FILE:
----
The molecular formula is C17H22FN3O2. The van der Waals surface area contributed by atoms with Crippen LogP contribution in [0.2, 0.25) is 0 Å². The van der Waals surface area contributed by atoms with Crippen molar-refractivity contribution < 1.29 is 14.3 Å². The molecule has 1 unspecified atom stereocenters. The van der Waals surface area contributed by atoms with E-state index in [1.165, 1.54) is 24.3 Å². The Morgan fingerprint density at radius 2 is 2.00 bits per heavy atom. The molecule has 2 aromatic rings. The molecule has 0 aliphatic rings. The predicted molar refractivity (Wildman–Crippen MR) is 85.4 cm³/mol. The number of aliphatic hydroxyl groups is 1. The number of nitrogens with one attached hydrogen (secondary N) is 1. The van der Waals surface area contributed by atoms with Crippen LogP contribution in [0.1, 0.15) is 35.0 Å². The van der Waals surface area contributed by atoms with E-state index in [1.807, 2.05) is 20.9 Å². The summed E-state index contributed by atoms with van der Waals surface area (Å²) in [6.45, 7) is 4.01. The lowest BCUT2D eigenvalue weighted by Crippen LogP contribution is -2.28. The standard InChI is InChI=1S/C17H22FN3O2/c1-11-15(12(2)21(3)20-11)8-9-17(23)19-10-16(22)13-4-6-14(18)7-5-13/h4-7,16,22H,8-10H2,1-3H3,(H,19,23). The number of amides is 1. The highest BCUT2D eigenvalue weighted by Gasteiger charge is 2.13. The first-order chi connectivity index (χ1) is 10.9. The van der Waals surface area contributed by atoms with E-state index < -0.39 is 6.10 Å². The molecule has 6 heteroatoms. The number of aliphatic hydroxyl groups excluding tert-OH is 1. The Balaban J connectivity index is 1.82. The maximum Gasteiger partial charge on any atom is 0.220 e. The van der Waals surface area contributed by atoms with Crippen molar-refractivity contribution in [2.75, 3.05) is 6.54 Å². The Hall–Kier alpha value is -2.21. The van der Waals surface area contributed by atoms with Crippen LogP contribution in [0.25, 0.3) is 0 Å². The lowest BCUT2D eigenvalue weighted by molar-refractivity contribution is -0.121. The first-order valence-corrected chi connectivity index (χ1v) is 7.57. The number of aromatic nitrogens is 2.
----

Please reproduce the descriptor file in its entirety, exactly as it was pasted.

The molecular formula is C17H22FN3O2. The van der Waals surface area contributed by atoms with Crippen LogP contribution in [0.2, 0.25) is 0 Å². The van der Waals surface area contributed by atoms with Crippen molar-refractivity contribution < 1.29 is 14.3 Å². The molecule has 1 unspecified atom stereocenters. The van der Waals surface area contributed by atoms with E-state index in [1.165, 1.54) is 24.3 Å². The Morgan fingerprint density at radius 2 is 2.00 bits per heavy atom. The molecule has 2 aromatic rings. The molecule has 0 aliphatic rings. The predicted molar refractivity (Wildman–Crippen MR) is 85.4 cm³/mol. The number of aliphatic hydroxyl groups is 1. The number of nitrogens with one attached hydrogen (secondary N) is 1. The van der Waals surface area contributed by atoms with Crippen LogP contribution in [0.1, 0.15) is 35.0 Å². The van der Waals surface area contributed by atoms with E-state index in [1.807, 2.05) is 20.9 Å². The summed E-state index contributed by atoms with van der Waals surface area (Å²) in [6.45, 7) is 4.01. The lowest BCUT2D eigenvalue weighted by Crippen LogP contribution is -2.28. The standard InChI is InChI=1S/C17H22FN3O2/c1-11-15(12(2)21(3)20-11)8-9-17(23)19-10-16(22)13-4-6-14(18)7-5-13/h4-7,16,22H,8-10H2,1-3H3,(H,19,23). The number of amides is 1. The highest BCUT2D eigenvalue weighted by Gasteiger charge is 2.13. The first-order chi connectivity index (χ1) is 10.9. The van der Waals surface area contributed by atoms with E-state index < -0.39 is 6.10 Å². The molecule has 6 heteroatoms. The number of aliphatic hydroxyl groups excluding tert-OH is 1. The Balaban J connectivity index is 1.82. The maximum Gasteiger partial charge on any atom is 0.220 e. The van der Waals surface area contributed by atoms with Crippen molar-refractivity contribution in [2.75, 3.05) is 6.54 Å². The Hall–Kier alpha value is -2.21. The van der Waals surface area contributed by atoms with Crippen LogP contribution in [0.25, 0.3) is 0 Å². The lowest BCUT2D eigenvalue weighted by molar-refractivity contribution is -0.121. The first-order valence-corrected chi connectivity index (χ1v) is 7.57. The number of aromatic nitrogens is 2.